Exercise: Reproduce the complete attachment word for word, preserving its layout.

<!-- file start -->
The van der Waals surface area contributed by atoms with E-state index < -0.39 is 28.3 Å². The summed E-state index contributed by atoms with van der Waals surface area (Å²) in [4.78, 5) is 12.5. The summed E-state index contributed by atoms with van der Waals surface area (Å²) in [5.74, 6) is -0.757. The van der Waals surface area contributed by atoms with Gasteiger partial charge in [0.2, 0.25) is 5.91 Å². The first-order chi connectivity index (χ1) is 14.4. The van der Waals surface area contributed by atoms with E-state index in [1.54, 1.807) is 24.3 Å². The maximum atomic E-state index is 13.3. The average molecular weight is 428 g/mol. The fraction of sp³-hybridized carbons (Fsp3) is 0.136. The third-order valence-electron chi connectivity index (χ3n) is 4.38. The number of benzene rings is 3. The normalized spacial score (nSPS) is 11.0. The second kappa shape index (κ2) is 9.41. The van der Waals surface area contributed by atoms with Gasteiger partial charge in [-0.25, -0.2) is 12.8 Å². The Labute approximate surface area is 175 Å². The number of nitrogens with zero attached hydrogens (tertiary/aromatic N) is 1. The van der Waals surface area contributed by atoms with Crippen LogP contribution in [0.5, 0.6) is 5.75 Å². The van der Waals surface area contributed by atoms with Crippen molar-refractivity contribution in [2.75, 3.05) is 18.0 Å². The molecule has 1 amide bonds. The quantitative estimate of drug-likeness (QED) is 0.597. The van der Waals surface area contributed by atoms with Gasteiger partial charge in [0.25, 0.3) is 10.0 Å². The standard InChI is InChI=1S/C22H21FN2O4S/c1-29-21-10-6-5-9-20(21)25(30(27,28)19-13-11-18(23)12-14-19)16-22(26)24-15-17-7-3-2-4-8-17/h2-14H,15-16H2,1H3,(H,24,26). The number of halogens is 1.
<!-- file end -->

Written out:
The van der Waals surface area contributed by atoms with E-state index < -0.39 is 28.3 Å². The summed E-state index contributed by atoms with van der Waals surface area (Å²) in [4.78, 5) is 12.5. The summed E-state index contributed by atoms with van der Waals surface area (Å²) in [5.74, 6) is -0.757. The van der Waals surface area contributed by atoms with Gasteiger partial charge in [0.2, 0.25) is 5.91 Å². The first-order chi connectivity index (χ1) is 14.4. The van der Waals surface area contributed by atoms with E-state index in [1.54, 1.807) is 24.3 Å². The maximum atomic E-state index is 13.3. The average molecular weight is 428 g/mol. The fraction of sp³-hybridized carbons (Fsp3) is 0.136. The third-order valence-electron chi connectivity index (χ3n) is 4.38. The number of benzene rings is 3. The normalized spacial score (nSPS) is 11.0. The second kappa shape index (κ2) is 9.41. The van der Waals surface area contributed by atoms with Gasteiger partial charge in [-0.25, -0.2) is 12.8 Å². The Labute approximate surface area is 175 Å². The number of nitrogens with zero attached hydrogens (tertiary/aromatic N) is 1. The van der Waals surface area contributed by atoms with Crippen LogP contribution in [0.5, 0.6) is 5.75 Å². The van der Waals surface area contributed by atoms with Crippen molar-refractivity contribution in [2.75, 3.05) is 18.0 Å². The molecule has 1 amide bonds. The quantitative estimate of drug-likeness (QED) is 0.597. The van der Waals surface area contributed by atoms with Gasteiger partial charge in [0.25, 0.3) is 10.0 Å². The standard InChI is InChI=1S/C22H21FN2O4S/c1-29-21-10-6-5-9-20(21)25(30(27,28)19-13-11-18(23)12-14-19)16-22(26)24-15-17-7-3-2-4-8-17/h2-14H,15-16H2,1H3,(H,24,26). The number of halogens is 1.